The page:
It was a great event from a number of perspectives. Firstly it was huge, with a good few hundred in attendance, showing the calibre of the competition and how popular the hard working volanteer students who run the event have made it.

Also Johnathan was a great speaker, and interestingly he re-presented his original pitch for Akamai from 10 years previous when he had entered the then 10K competition. Although a finalist, he didn't win the competition, and was the first to admit the flaws in his presenation. It was interesting to see how the business model has evolved, and how their original plans changed over time.

Unfortunately it will be a while until competitions such as Blueprint reach this size and stature, but at least they are heading in the right direction.

Wednesday, March 5


Today we had a workshop from Melissa Manwaring from Harvard Business School on negotiation and how to prepare for a negotiation situation. It was interesting to hear a detailed discussion on negotiation as it’s not something that I’d spent much time on previously, and certainly was surprised about how different a negotiation can be depending on how it is approached.

We were given seven key areas in a negotiation that you should have information on, and know where you stand on each area, but importantly also try and understand where your negotiation partner also stands. These areas are Interests, Options, Legitimacy, Alternatives, Communication, Relationship and Commitment. Depending on the negotiation, different areas can have more importance. It is often good to be aware when you are in a negotiation, which of the areas the discussion currently sits in, and that way you can make a better decision on how to steer the negotiation in a better way.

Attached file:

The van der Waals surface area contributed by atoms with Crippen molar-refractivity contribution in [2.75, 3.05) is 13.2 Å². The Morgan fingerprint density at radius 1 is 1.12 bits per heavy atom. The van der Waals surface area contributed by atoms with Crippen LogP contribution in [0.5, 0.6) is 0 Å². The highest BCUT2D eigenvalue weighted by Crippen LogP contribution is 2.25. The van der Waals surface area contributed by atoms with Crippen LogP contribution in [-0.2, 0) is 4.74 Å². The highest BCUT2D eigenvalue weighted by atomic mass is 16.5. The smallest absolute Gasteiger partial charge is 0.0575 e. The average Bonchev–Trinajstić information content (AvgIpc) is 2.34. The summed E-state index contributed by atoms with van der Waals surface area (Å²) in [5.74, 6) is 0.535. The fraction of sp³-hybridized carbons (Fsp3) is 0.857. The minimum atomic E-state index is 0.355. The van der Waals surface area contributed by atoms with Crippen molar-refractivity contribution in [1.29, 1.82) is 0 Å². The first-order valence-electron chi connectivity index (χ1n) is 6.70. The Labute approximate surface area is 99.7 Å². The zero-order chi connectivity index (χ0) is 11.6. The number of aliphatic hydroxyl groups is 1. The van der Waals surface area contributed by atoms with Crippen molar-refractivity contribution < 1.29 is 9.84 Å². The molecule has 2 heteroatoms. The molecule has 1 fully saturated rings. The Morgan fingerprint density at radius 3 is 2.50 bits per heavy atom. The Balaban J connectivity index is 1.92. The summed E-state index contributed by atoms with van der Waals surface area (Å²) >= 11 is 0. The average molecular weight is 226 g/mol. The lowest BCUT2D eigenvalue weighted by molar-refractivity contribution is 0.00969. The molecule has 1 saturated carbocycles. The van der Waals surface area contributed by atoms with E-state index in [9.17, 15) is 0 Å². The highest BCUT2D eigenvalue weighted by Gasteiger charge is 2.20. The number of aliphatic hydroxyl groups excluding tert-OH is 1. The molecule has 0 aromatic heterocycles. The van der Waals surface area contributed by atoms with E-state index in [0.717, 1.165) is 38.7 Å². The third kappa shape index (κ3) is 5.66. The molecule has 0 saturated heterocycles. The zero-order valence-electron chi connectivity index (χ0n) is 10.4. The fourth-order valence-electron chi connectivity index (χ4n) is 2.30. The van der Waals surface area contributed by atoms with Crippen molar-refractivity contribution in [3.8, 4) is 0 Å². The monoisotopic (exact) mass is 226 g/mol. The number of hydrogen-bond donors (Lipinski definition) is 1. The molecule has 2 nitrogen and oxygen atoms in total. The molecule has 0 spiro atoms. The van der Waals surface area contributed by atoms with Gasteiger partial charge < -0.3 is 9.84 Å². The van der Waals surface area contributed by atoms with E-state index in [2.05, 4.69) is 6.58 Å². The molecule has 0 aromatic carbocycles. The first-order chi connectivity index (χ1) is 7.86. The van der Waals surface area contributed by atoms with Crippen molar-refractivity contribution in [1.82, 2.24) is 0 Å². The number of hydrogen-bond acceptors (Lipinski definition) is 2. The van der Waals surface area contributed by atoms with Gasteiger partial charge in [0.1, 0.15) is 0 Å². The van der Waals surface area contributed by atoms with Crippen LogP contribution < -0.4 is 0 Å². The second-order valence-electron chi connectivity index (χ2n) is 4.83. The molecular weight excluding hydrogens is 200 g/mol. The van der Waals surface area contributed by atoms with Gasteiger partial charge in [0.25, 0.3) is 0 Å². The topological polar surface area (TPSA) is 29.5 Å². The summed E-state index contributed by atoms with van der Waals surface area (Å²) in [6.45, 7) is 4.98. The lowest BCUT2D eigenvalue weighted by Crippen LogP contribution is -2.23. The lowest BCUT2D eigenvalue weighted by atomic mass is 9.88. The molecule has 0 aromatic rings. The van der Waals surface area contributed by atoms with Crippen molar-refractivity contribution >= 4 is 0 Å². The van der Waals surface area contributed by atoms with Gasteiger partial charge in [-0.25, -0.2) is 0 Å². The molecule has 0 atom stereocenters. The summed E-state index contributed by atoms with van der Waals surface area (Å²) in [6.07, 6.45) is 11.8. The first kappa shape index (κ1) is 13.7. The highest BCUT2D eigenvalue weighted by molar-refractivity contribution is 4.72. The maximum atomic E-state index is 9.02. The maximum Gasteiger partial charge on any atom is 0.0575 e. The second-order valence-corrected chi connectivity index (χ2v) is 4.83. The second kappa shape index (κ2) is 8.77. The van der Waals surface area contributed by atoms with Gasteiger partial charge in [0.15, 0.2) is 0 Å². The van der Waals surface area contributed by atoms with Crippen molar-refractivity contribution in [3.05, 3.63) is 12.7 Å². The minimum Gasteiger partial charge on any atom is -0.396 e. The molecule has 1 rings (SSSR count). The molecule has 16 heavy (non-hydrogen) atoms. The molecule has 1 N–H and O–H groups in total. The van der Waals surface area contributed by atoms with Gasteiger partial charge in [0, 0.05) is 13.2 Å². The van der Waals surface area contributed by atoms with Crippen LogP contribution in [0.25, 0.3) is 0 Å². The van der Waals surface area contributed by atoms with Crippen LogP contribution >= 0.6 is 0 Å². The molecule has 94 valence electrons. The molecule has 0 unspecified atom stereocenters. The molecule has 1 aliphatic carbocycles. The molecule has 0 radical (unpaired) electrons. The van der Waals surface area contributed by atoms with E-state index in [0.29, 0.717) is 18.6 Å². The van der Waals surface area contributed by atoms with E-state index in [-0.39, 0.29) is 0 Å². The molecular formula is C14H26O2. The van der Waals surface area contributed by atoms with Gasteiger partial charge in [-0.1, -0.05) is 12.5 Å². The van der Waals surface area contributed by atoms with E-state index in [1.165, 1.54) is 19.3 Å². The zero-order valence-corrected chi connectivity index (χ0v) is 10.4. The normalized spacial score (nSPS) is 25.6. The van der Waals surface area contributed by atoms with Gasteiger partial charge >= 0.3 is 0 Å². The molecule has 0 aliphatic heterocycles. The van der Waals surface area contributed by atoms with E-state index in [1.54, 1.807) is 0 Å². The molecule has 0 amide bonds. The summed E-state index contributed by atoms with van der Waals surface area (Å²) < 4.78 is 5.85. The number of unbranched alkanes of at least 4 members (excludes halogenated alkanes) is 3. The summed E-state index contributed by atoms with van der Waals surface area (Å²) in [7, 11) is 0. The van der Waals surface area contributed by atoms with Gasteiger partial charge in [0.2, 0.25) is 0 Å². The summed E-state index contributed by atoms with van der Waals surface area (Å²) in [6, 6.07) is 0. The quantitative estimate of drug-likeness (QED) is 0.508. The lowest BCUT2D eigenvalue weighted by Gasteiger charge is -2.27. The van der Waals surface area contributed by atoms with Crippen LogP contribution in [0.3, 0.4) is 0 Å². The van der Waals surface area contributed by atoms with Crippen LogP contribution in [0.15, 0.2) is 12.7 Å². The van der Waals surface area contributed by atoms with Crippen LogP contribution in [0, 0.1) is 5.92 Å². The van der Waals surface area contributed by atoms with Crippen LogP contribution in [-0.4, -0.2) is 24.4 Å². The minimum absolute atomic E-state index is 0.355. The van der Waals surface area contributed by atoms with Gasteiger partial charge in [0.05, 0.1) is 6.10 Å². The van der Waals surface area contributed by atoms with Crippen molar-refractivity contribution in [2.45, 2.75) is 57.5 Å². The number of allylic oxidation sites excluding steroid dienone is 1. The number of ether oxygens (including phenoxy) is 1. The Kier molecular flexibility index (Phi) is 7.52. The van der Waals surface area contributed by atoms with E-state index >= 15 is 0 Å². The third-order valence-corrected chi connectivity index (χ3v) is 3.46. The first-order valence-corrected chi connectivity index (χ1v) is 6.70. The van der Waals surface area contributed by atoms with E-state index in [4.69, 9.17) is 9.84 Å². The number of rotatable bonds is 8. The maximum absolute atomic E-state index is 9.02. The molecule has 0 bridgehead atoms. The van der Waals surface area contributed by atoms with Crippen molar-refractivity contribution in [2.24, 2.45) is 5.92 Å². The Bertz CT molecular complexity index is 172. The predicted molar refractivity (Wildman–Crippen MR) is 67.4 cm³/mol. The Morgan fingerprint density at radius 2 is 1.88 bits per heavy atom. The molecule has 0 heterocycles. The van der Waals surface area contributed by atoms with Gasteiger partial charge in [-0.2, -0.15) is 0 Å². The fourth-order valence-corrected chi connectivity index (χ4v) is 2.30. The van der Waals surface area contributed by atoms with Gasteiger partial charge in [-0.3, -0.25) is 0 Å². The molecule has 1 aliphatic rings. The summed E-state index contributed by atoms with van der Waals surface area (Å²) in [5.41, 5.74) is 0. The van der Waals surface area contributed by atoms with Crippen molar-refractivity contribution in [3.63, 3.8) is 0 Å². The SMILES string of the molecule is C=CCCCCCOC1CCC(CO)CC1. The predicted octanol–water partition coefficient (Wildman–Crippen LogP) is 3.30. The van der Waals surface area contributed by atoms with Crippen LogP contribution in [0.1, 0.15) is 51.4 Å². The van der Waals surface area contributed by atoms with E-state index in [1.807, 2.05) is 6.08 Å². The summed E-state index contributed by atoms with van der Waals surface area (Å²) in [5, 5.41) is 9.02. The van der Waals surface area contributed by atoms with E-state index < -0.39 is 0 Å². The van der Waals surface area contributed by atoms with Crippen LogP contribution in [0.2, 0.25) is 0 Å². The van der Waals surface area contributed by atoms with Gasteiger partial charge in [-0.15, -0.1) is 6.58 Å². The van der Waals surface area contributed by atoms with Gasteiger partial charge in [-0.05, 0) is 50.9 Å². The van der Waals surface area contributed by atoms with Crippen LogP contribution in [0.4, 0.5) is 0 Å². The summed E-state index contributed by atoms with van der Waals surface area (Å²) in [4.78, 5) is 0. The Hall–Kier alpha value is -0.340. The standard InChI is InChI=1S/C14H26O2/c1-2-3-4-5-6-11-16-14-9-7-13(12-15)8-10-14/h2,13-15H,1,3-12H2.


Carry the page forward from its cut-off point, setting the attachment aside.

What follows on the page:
The seven elements are a way to analyze a negotiation situation with more strategy than just looking at it as a bartering, back and forth argument. By opening yourself up to new ideas in a negotiation, you can often forge a better outcome for all involved, or rescue a negotiation that looks lost.

The reading was really interesting, but also rather large and covered exactly the same topics as were discussed in the workshop. This made the workshop a little tedious, as it was clear we had a good understanding of the topic and found the day a little repetitive at times.

The workshop was great experience and has already proved useful in practical terms, and will hopefully serve to improve future negotiations that I will inevitably have.

Tuesday, March 4

FIRST Robotics

After the DEKA visit, we visited the FIRST Robotics building, and saw firsthand the exciting ways in which they are using robotic challenges to introduce school children to engineering, teamwork and involve them in a worldwide competition.
The work that’s been carried out is amazing, and it’s a great initiative started by Dean Kaman and supported by various companies, including the Kauffman Foundation. It was great to see such dedication on the part of FIRST to improving the opportunities for hundreds of thousands of children. I was glad to hear so many companies have got involved and invest not only money, but time with the children.

I am intrigued by the way the FISRT Robotics events involve schools and children and am going to look into how to spread the reach of the completion to more schools in the UK. It is also interesting to hear that they are looking to make the event software based in the future so it would be great to get involved with that aspect as well.


It was great to visit DEKA and have the chance to meet with Dean Kaman, the Founder. Dean gave us a large amount of his time to talk to us about DEKA, and his experiences in various projects.